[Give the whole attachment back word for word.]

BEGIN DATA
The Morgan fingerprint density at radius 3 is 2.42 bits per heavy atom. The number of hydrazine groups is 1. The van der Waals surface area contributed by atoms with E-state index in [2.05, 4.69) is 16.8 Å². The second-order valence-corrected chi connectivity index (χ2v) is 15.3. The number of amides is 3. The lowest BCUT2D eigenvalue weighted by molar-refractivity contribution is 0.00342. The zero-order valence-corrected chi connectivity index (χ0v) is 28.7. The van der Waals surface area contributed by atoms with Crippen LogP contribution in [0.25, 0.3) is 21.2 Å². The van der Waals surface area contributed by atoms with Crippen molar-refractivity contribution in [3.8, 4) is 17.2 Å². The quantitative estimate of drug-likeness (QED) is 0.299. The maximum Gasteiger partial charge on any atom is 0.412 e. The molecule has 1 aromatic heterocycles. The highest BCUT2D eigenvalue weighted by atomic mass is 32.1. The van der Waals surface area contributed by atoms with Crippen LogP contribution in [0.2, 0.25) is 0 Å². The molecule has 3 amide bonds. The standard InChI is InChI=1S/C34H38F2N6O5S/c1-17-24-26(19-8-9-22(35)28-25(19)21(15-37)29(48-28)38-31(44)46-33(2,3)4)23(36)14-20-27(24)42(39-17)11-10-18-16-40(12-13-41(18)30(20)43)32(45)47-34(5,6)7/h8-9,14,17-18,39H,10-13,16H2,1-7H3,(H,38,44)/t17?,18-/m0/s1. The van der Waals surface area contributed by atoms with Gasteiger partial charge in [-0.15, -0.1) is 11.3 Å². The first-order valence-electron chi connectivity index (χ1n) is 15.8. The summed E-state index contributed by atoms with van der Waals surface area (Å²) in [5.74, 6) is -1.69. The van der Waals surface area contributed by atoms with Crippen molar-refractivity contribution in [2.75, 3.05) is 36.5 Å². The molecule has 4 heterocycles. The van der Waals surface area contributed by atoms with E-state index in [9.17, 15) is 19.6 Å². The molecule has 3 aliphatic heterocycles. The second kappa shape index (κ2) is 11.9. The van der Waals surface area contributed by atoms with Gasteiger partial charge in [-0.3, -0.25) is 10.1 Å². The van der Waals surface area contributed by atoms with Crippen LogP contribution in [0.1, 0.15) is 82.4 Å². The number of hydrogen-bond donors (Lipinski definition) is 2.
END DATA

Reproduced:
The Morgan fingerprint density at radius 3 is 2.42 bits per heavy atom. The number of hydrazine groups is 1. The van der Waals surface area contributed by atoms with E-state index in [2.05, 4.69) is 16.8 Å². The second-order valence-corrected chi connectivity index (χ2v) is 15.3. The number of amides is 3. The lowest BCUT2D eigenvalue weighted by molar-refractivity contribution is 0.00342. The zero-order valence-corrected chi connectivity index (χ0v) is 28.7. The van der Waals surface area contributed by atoms with Crippen LogP contribution in [0.25, 0.3) is 21.2 Å². The van der Waals surface area contributed by atoms with Crippen molar-refractivity contribution in [3.8, 4) is 17.2 Å². The quantitative estimate of drug-likeness (QED) is 0.299. The maximum Gasteiger partial charge on any atom is 0.412 e. The molecule has 1 aromatic heterocycles. The highest BCUT2D eigenvalue weighted by atomic mass is 32.1. The van der Waals surface area contributed by atoms with Crippen LogP contribution in [0.2, 0.25) is 0 Å². The molecule has 3 amide bonds. The standard InChI is InChI=1S/C34H38F2N6O5S/c1-17-24-26(19-8-9-22(35)28-25(19)21(15-37)29(48-28)38-31(44)46-33(2,3)4)23(36)14-20-27(24)42(39-17)11-10-18-16-40(12-13-41(18)30(20)43)32(45)47-34(5,6)7/h8-9,14,17-18,39H,10-13,16H2,1-7H3,(H,38,44)/t17?,18-/m0/s1. The van der Waals surface area contributed by atoms with Gasteiger partial charge in [-0.15, -0.1) is 11.3 Å². The first-order valence-electron chi connectivity index (χ1n) is 15.8. The summed E-state index contributed by atoms with van der Waals surface area (Å²) in [5.74, 6) is -1.69. The van der Waals surface area contributed by atoms with Crippen molar-refractivity contribution in [2.75, 3.05) is 36.5 Å². The molecule has 4 heterocycles. The van der Waals surface area contributed by atoms with E-state index in [9.17, 15) is 19.6 Å². The molecule has 3 aliphatic heterocycles. The second kappa shape index (κ2) is 11.9. The van der Waals surface area contributed by atoms with Gasteiger partial charge in [-0.3, -0.25) is 10.1 Å². The van der Waals surface area contributed by atoms with Crippen LogP contribution in [0.1, 0.15) is 82.4 Å². The number of hydrogen-bond donors (Lipinski definition) is 2.